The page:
the woods comes a call, or, rather, a maniacal laugh, that carries
through the forest cover. Then, a crow-sized bird appears, black
and white wings carrying the bird along on carefully placed beats.
It flies to the base of an old Douglas-fir stump, looks left and
right, and then sets to work. A dark bill hacks away at the thick
bark, tossing aside hefty chunks in the process.It
is a Pileated Woodpecker, with the almost certain extinction of
the Ivory-billed Woodpecker, now the largest woodpecker in North
This bird is
a male, with flaming red crest, and an additional red moustache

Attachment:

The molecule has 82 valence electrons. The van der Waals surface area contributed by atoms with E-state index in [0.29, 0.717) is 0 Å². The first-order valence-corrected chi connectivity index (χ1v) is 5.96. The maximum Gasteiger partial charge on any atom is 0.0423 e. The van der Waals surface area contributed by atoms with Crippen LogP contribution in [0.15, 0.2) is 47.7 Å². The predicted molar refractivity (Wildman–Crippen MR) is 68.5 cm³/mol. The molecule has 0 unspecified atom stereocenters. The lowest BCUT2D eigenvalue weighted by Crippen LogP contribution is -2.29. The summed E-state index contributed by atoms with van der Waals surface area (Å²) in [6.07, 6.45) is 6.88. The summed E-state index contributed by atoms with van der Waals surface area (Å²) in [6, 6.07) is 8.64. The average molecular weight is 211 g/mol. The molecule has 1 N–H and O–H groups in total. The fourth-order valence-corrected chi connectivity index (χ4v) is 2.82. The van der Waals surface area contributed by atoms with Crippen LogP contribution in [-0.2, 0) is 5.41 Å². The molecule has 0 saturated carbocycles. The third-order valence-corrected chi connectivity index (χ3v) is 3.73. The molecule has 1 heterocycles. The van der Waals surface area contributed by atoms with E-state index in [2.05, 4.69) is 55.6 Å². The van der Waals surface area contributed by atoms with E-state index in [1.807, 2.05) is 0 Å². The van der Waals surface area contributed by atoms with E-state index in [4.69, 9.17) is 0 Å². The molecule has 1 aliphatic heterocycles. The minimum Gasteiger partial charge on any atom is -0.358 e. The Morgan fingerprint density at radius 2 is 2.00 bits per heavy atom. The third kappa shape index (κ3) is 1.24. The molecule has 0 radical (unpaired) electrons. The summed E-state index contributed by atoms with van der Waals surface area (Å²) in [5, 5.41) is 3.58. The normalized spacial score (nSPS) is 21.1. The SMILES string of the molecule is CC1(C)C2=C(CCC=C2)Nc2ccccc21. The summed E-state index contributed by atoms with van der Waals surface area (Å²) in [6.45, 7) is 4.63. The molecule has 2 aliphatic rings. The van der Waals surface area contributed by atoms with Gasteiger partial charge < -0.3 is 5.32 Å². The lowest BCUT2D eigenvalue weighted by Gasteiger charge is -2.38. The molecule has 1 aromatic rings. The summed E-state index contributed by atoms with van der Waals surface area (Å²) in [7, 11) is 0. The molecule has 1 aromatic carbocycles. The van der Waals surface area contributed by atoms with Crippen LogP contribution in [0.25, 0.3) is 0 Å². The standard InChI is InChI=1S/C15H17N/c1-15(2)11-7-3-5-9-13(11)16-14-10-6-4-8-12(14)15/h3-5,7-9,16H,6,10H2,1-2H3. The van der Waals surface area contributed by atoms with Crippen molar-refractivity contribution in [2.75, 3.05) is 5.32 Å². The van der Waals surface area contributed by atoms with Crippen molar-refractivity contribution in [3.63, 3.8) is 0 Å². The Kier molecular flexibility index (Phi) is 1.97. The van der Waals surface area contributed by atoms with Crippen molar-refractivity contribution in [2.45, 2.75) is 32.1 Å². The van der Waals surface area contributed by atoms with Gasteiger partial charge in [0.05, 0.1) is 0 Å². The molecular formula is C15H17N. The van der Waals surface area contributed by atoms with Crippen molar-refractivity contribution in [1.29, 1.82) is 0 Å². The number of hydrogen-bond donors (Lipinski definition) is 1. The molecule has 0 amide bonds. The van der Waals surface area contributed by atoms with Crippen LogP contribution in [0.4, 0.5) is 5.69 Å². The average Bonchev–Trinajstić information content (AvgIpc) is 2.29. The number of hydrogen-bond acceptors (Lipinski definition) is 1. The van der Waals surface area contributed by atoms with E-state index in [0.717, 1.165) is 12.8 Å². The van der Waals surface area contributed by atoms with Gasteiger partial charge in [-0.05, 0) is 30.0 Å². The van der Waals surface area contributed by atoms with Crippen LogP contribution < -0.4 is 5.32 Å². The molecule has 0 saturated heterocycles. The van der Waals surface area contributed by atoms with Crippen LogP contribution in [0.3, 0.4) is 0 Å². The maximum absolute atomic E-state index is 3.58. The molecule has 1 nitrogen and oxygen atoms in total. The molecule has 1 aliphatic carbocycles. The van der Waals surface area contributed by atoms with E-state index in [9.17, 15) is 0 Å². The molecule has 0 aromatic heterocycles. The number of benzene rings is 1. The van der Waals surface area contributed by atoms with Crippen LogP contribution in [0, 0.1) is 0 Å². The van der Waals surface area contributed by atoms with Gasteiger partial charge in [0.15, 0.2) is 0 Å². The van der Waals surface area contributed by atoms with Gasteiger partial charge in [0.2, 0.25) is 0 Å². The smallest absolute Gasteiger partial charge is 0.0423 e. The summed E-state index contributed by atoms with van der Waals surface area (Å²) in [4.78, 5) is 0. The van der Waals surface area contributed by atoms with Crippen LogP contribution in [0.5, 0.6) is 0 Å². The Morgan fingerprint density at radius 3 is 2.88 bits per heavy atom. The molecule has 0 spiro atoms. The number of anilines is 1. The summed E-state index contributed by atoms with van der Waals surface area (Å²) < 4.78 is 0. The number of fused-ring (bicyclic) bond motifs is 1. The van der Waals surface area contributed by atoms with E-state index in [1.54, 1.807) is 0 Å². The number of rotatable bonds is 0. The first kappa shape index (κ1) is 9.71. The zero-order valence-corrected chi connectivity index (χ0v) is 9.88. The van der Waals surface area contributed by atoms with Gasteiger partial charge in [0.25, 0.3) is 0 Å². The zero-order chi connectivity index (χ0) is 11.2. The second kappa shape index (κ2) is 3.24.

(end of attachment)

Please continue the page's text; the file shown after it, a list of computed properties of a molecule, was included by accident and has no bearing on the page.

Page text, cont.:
stripe. His mate looks similar, but with no moustache (thankfully)
and less red in her crest.
Pileated Woodpeckers need large trees in which to excavate the cavities
they use for roosting and nesting. They do not seem to require heavy
forest, however, and do quite well in established residential areas,
so long as there are wooded patches with big trees. Wildlife trees
(dead or dying trees) are especially important.
species can be recognized by their territorial drumming, and the
Pileated is one. Its drumming is loud, not surprisingly, but it
also starts quickly, and then trails off at the end, in a distinctive
This is a species
that has started many observers on the birding path, and it is in
some ways an indicator species of the health of our urban environment.